Monday, September 10, 2007

being new

Being brand new at something is really, really hard. I should remember this when working with the kindergartners who have never been expected to stand in line, sit criss-cross applesauce, or share with 20+ kids before.

Tomorrow I have my first big special ed meeting. Due to my own newness and just general not knowing how the time-line works, I'm already 'out of compliance' with the timing of the meeting. This means I can expect a letter from the county telling me I did something wrong. I had no idea it was possible to do it wrong, but I did. Now I have to go into all this hoping I wont do anything else wrong so the county wont send me more letters. I'm about as nervous as I was the night before I had to defend my thesis to a board of very scary religion professors who thrived on making seniors cry.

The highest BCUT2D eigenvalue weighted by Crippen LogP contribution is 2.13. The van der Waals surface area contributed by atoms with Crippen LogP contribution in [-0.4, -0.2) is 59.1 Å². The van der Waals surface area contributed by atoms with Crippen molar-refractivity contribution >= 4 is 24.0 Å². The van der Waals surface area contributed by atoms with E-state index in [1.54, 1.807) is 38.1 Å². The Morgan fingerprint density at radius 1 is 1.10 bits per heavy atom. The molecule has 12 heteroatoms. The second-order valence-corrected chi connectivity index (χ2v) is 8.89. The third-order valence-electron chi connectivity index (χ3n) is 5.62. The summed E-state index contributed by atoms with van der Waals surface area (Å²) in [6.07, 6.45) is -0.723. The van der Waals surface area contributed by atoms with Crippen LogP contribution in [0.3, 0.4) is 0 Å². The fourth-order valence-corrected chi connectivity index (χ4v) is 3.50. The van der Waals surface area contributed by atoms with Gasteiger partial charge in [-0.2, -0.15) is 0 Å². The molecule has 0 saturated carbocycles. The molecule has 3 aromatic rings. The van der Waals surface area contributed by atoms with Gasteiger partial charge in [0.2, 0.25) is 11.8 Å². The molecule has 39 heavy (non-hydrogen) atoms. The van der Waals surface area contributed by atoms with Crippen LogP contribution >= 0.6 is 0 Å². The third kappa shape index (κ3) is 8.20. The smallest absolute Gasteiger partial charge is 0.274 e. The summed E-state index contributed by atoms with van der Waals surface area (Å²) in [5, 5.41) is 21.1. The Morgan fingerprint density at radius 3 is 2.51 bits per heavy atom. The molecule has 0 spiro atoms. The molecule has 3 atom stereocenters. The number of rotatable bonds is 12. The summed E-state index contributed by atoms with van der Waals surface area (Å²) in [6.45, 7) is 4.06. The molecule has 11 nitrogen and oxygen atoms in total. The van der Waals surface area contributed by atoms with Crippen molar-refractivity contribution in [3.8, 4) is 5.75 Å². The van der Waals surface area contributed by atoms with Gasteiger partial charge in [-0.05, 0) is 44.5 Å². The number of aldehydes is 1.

I remember my first year teaching being told I was doing guided reading wrong. I wish I had said, "Of COURSE I am doing guided reading wrong. I don't even know what guided reading is! How on earth could I possibly be doing it right?" Instead I just felt terrible that I hadn't know what it was, and had been doing it wrong regardless of not knowing.

Being new is no fun. Don't get me wrong, I wouldn't change my new job for the world, but I have to settle in and know it is ok to have a learning curve. There are things I don't know, therefore I will be wrong sometimes. I will mess up. I will make mistakes. This is ok. I'll learn from them.

I don't like making mistakes.
Being new is no fun.

1 comment:

Sara Leonard said...

I hear ya. Hang in there, though. Deep down in side, people understand that you have to have a learning curve. And remember, most of what you've done has been a success... especially since you're new... dwell in the successes, not in the sometimes-frustrating learning curve.

miss ya! love ya!

A think tank focused on creative solutions for future problem solvers -tree